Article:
Maybe I’m just becoming jaded about the fact that we are losing the security battle to the criminal element, but I have to admit that the recently reported data breach at third-party marketer Epsilon did not at all come as a surprise.
As reported online in PC Magazine, the breach has exposed the e-mail addresses and names of customers at major credit-card issuers, Best Buy, TiVo, and more—“potentially leaving users open to phishing attacks.” An unauthorized entry into Epsilon's e-mail system occurred on March 30, the company said in a statement.
The good news for our industry is that no insurers were named on the list of compromised parties. (Editor’s note: Epsilon would not confirm this when contacted by INN—click here for more coverage.) The bad news is that a slew of banks and financial services firms are involved, and it would be foolish to believe that some of those problems won’t affect the insurance environment. Among such firms named were JPMorgan Chase, Citi, and Capital One.
According to Epsilon, the exposed information was “limited” to e-mail addresses and/or customer names. That sounds pretty tame. Then again, Bankinfosecurity.com wonders whether or not this might be “the biggest breach ever.” In fact, the piracy of names and e-mail addresses is quite a serious matter because while that information by itself may be of limited use, it can be of tremendous help to criminals who can already mine lots of personal data on individuals from their social networking site profiles and postings—data that is disturbingly easy to find online.
Of course, phishing attacks are one danger, but this unintended loss of personal data also makes it more likely that identities will be stolen, bank accounts will be pilfered and credit fraud will see an increase. If yours is a firm involved with insurance against such events, you can also expect to see an uptick in claims.
To be sure, using the pilfered information to commit crimes will require some work on the part of criminals but it seems to me that the huge profits to be generated for such individuals/syndicates, as well as the extremely low probability of being caught, would be more than enough incentive. The question is: Are we willing to work as hard on protecting customer information and/or the systems that hold such data? Regrettably, as I mentioned in my last posting about insurer reluctance to spend on anti-fraud technology, I fear we will see even such a major event as Epsilon as a routine cost of doing business.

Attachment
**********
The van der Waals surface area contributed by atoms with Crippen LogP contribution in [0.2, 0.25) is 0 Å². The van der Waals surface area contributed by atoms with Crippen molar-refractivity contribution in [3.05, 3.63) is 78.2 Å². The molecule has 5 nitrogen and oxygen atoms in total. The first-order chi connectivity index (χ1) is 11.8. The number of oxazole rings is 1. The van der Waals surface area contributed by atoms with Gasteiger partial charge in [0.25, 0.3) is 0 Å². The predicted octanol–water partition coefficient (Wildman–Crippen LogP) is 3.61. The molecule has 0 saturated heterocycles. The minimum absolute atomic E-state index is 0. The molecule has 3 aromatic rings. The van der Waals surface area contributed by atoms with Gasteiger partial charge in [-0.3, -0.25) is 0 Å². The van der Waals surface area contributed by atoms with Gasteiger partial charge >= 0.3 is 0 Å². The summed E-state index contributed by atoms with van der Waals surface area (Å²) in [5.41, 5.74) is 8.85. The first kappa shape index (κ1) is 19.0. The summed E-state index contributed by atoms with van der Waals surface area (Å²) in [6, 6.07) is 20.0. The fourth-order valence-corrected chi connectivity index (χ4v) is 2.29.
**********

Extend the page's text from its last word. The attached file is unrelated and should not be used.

So we will yawn and write off the losses. Yet for our customers, and indeed for ourselves as private citizens, such losses may not be so easily written off. And don’t we have a duty to protect our valued customers from the inevitable premium increases that will occur as this kind of crime continues to spread like a deadly disease?
I have to commend Epsilon and many of the affected firms for quickly notifying authorities and their own customers about the danger of this security breach. In the past, others have not been nearly as willing to inform those who would be affected.
The blast from this event may not be so damaging at first, but the fallout has the potential to make that “biggest ever” characterization a reality. I have no doubt that this kind of breach will become increasingly common. It is my fervent hope, however, that we do not become increasingly unaffected by these criminal acts to the point where we plant our heads firmly in the ground and await the inevitable blow to our hindquarters.
Ara C. Trembly (www.aratremblytechnology.com) is the founder of Ara Trembly, The Tech Consultant, and a longtime observer of technology in insurance and financial services.
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